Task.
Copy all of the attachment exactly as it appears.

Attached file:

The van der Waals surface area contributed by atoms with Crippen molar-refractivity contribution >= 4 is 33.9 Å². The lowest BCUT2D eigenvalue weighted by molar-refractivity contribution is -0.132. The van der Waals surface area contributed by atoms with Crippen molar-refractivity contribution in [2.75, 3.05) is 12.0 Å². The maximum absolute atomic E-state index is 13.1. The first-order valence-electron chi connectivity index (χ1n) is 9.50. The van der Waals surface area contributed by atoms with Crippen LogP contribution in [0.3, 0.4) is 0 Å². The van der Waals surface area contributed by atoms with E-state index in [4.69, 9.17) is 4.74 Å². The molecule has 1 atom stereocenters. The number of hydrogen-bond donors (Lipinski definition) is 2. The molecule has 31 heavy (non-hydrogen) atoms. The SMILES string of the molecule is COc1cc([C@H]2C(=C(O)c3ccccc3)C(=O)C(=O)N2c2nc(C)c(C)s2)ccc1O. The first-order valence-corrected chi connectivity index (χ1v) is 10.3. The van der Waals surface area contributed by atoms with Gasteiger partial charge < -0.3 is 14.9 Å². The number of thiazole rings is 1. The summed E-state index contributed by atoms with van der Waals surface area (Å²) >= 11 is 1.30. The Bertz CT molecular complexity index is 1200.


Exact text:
The van der Waals surface area contributed by atoms with Crippen molar-refractivity contribution >= 4 is 33.9 Å². The lowest BCUT2D eigenvalue weighted by molar-refractivity contribution is -0.132. The van der Waals surface area contributed by atoms with Crippen molar-refractivity contribution in [2.75, 3.05) is 12.0 Å². The maximum absolute atomic E-state index is 13.1. The first-order valence-electron chi connectivity index (χ1n) is 9.50. The van der Waals surface area contributed by atoms with Crippen LogP contribution in [0.3, 0.4) is 0 Å². The van der Waals surface area contributed by atoms with E-state index in [4.69, 9.17) is 4.74 Å². The molecule has 1 atom stereocenters. The number of hydrogen-bond donors (Lipinski definition) is 2. The molecule has 31 heavy (non-hydrogen) atoms. The SMILES string of the molecule is COc1cc([C@H]2C(=C(O)c3ccccc3)C(=O)C(=O)N2c2nc(C)c(C)s2)ccc1O. The first-order valence-corrected chi connectivity index (χ1v) is 10.3. The van der Waals surface area contributed by atoms with Gasteiger partial charge < -0.3 is 14.9 Å². The number of thiazole rings is 1. The summed E-state index contributed by atoms with van der Waals surface area (Å²) >= 11 is 1.30. The Bertz CT molecular complexity index is 1200.